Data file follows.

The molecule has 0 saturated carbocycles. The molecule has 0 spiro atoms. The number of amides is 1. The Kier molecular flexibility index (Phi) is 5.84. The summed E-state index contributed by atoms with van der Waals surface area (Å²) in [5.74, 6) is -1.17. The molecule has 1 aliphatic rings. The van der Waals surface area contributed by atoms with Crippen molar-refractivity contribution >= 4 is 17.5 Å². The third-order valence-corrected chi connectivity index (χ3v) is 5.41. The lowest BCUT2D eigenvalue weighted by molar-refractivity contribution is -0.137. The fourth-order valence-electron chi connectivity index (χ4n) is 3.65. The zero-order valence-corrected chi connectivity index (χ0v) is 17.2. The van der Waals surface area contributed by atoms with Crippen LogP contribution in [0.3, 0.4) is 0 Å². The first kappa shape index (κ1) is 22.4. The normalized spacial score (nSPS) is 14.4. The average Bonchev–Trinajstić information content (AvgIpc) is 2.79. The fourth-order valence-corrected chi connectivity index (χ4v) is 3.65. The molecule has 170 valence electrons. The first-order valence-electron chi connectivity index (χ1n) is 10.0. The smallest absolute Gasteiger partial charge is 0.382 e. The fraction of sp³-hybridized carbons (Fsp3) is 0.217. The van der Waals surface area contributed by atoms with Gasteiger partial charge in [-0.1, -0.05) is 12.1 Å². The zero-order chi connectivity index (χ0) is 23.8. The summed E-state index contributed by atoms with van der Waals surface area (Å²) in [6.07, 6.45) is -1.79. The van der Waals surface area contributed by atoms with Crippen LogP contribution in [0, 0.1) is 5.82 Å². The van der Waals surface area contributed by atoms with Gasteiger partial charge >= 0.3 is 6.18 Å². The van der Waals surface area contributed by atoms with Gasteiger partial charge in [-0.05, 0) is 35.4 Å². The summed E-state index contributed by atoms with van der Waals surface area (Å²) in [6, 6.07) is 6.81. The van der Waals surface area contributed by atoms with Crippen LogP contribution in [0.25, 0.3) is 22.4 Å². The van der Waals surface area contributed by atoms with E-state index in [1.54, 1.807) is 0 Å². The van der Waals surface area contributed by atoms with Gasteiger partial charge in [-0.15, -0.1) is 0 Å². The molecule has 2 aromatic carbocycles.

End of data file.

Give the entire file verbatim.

The molecule has 0 saturated carbocycles. The molecule has 0 spiro atoms. The number of amides is 1. The Kier molecular flexibility index (Phi) is 5.84. The summed E-state index contributed by atoms with van der Waals surface area (Å²) in [5.74, 6) is -1.17. The molecule has 1 aliphatic rings. The van der Waals surface area contributed by atoms with Crippen molar-refractivity contribution >= 4 is 17.5 Å². The third-order valence-corrected chi connectivity index (χ3v) is 5.41. The lowest BCUT2D eigenvalue weighted by molar-refractivity contribution is -0.137. The fourth-order valence-electron chi connectivity index (χ4n) is 3.65. The zero-order valence-corrected chi connectivity index (χ0v) is 17.2. The van der Waals surface area contributed by atoms with Crippen LogP contribution in [0.3, 0.4) is 0 Å². The first kappa shape index (κ1) is 22.4. The normalized spacial score (nSPS) is 14.4. The average Bonchev–Trinajstić information content (AvgIpc) is 2.79. The fourth-order valence-corrected chi connectivity index (χ4v) is 3.65. The molecule has 170 valence electrons. The first-order valence-electron chi connectivity index (χ1n) is 10.0. The smallest absolute Gasteiger partial charge is 0.382 e. The fraction of sp³-hybridized carbons (Fsp3) is 0.217. The van der Waals surface area contributed by atoms with Gasteiger partial charge in [-0.1, -0.05) is 12.1 Å². The zero-order chi connectivity index (χ0) is 23.8. The summed E-state index contributed by atoms with van der Waals surface area (Å²) in [6.07, 6.45) is -1.79. The van der Waals surface area contributed by atoms with Crippen LogP contribution in [0, 0.1) is 5.82 Å². The van der Waals surface area contributed by atoms with Gasteiger partial charge >= 0.3 is 6.18 Å². The van der Waals surface area contributed by atoms with Gasteiger partial charge in [-0.05, 0) is 35.4 Å². The summed E-state index contributed by atoms with van der Waals surface area (Å²) in [6, 6.07) is 6.81. The van der Waals surface area contributed by atoms with Crippen LogP contribution in [0.25, 0.3) is 22.4 Å². The van der Waals surface area contributed by atoms with E-state index in [1.54, 1.807) is 0 Å². The van der Waals surface area contributed by atoms with Gasteiger partial charge in [-0.15, -0.1) is 0 Å². The molecule has 2 aromatic carbocycles.